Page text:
Planning Lessons From The Indian Ocean Tsunami Disaster

APA Senior Research Associate James Schwab discusses lessons to be learned and explores what we already know about tsunamis from prior research.
January 6, 2005, 5am PST | Chris Steins | @urbaninsight
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"It may be months, even years, before all the planning lessons available from the recent tsunami disaster in the Indian Ocean can be fully discerned and digested. That is not a reason to wait to take action, however. There are several obvious lessons lying on the surface, and there is much we already know about tsunamis from prior research. Those lessons should be incorporated from the outset into the international and local responses to the disaster. These five seem particularly clear:"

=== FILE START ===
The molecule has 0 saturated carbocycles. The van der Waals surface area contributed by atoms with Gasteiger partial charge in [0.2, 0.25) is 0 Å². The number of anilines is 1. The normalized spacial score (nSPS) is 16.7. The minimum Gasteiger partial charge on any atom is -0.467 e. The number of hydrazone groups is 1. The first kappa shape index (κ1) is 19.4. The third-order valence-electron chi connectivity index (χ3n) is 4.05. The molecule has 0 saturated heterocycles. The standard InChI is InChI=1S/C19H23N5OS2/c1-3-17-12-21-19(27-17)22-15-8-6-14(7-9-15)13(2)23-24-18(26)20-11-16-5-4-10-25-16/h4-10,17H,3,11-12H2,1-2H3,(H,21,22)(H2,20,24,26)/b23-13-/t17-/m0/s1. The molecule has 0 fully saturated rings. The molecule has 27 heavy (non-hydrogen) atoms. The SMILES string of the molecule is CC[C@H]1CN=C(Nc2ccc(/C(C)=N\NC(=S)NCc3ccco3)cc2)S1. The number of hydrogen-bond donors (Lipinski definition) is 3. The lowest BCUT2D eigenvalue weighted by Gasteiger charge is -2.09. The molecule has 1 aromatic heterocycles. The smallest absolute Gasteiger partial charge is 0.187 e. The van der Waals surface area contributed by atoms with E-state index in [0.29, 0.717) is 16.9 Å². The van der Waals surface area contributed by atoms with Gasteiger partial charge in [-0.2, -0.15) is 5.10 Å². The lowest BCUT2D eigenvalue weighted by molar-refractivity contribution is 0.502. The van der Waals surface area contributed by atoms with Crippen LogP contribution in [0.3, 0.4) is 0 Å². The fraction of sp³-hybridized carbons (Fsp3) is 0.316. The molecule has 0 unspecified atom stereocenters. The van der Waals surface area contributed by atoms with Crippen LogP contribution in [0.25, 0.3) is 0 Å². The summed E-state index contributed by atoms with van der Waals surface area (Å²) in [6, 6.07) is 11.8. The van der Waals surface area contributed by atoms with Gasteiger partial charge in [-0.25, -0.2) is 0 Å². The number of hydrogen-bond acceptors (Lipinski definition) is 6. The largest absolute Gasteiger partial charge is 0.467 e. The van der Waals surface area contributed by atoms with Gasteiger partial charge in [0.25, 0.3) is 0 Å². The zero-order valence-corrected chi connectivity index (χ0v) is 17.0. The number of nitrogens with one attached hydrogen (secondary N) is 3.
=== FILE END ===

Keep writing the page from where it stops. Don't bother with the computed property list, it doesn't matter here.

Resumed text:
Among the five: "Building codes that take tsunami hazards into account already exist and are in use in the city and county of Honolulu, Hawaii. The Federal Emergency Management Agency’s Coastal Engineering Manual also contains provisions for addressing tsunami hazards. Such regulations may well be more difficult to establish and enforce in poorer nations, but even incremental improvements may save thousands of lives and reduce property losses in a disaster such as the one just experienced."

Thanks to Chris Steins

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Published on Wednesday, October 26, 2005 in American Planning Association
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